A review of the literature, combined with modeling, has suggested the diurnal pulse in PS release is likely to result in rhizosphere PS concentrations up to 100 µm with Fe-deficient wheat or barley (Reichman & Parker, 2005). However, to meet plant nutrient demands, with 1 : 1 Fe : PS binding, a rhizosphere concentration of only c. 1 µm PS might be needed (Crowley & Gries, 1994). So, why do grasses excrete a large diurnal pulse of PS into the rhizosphere? A number of factors potentially affect the efficacy of PS release, for example, competition by other metal ions for binding sites on the PS molecule (Murakami et al., 1989) and biodegradation of the PS by microorganisms (Takagi et al., 1988). Peak production in the morning might also allow for coordination with peak periods of transpirational water flux, which would occur several hours later, and could convectively transport PS-solubilized Fe from the rhizosphere soil to the root surface for subsequent uptake and utilization (Parker et al., 2005). Thus, the diurnal pulse of PS release results in large, temporary concentrations of PS in the rhizosphere, which could maximize Fe uptake with minimal energy expenditure by the plant.

When Takagi et al. (1984) first documented the pattern of diurnal PS release, they only sampled root exudates four times in each 24 h period. Hence, while their results clearly indicate a diurnal rhythm, they are more qualitative then quantitative with respect to the timing of the cycle. Takagi et al.'s (1984) results did suggest that the daily pulse in barley had commenced by c. 2 h after the start of the light period, that it peaked at c. 4 h, and that it was down to negligible levels by c. 9 h after initiation of the light period. In comparison, more detailed studies for Hordelymus europaeus showed a distinct peak c. 5.5 h after the start of the light period (Gries & Runge, 1992).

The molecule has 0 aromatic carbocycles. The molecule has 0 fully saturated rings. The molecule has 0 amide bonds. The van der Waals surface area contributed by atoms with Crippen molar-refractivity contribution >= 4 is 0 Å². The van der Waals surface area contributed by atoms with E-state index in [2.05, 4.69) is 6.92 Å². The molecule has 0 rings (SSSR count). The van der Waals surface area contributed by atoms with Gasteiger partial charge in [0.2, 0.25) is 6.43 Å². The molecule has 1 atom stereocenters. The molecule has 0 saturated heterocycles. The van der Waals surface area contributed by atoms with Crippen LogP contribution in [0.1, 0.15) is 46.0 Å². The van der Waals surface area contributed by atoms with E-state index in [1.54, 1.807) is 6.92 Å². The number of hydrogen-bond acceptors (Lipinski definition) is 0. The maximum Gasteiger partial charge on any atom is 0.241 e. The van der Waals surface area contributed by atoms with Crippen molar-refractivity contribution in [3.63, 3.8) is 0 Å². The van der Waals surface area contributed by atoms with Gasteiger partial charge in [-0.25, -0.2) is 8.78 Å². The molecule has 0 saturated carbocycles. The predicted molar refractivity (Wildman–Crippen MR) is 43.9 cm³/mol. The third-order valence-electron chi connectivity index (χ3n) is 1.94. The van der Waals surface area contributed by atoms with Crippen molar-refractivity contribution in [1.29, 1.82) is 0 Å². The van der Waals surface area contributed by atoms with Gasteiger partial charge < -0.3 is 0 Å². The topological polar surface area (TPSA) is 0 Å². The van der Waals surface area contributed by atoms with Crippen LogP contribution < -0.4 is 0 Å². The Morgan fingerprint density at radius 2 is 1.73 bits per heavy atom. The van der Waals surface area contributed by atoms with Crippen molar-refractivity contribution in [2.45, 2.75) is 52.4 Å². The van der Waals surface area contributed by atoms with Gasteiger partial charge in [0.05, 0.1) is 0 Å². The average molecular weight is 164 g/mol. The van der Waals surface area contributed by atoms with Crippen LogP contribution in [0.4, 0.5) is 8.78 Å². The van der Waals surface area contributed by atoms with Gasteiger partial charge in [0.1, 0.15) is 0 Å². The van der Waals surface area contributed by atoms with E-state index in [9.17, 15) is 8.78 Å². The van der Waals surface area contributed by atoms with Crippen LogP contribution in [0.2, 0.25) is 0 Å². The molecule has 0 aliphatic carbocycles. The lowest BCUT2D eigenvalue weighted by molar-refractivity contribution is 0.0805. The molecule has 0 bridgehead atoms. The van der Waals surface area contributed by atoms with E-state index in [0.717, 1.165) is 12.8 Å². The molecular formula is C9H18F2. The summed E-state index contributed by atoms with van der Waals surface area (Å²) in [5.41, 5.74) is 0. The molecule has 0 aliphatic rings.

Some research has investigated whether the external stimulus for PS release is light- and/or temperature-mediated. In a book chapter, Nomoto et al. (1987) stated that at least 1–2 h of darkness is required to induce the pattern of PS release. Both continuous light (Nomoto et al., 1987) and continuous darkness (another book chapter: Mori, 1994) appear to reduce peak size and eventually result in cessation of PS production, indicating that it is the cycling between light and darkness that is important for initiating PS release. In addition, it appears that temperature may have an effect on PS production. The traditional peak in production was found under continuous light, but with a day : night temperature regime (Mori, 1994). Standard diurnal light fluctuations, but with inverted night/day temperature regimes, resulted in switching of peak PS release from the morning to the evening (Mori, 1994). The size of the peak (i.e. the difference between background and peak exudation rates) can be increased by increasing the temperature differentiation between night and day (Mori, 1994). Thus, Mori (1994) suggested a diurnal pattern of release regulated solely by temperature. However, other research has shown that increased light intensity differentially affected PS production in Fe-efficient and -inefficient wheat cultivars (Cakmak et al., 1998). The efficient cultivar showed increased maximum PS production at high light intensity, while the inefficient cultivar was little affected. However, these authors did not control temperature independently, and the results could be explained by the greater diurnal temperature differential in the high-irradiance treatment.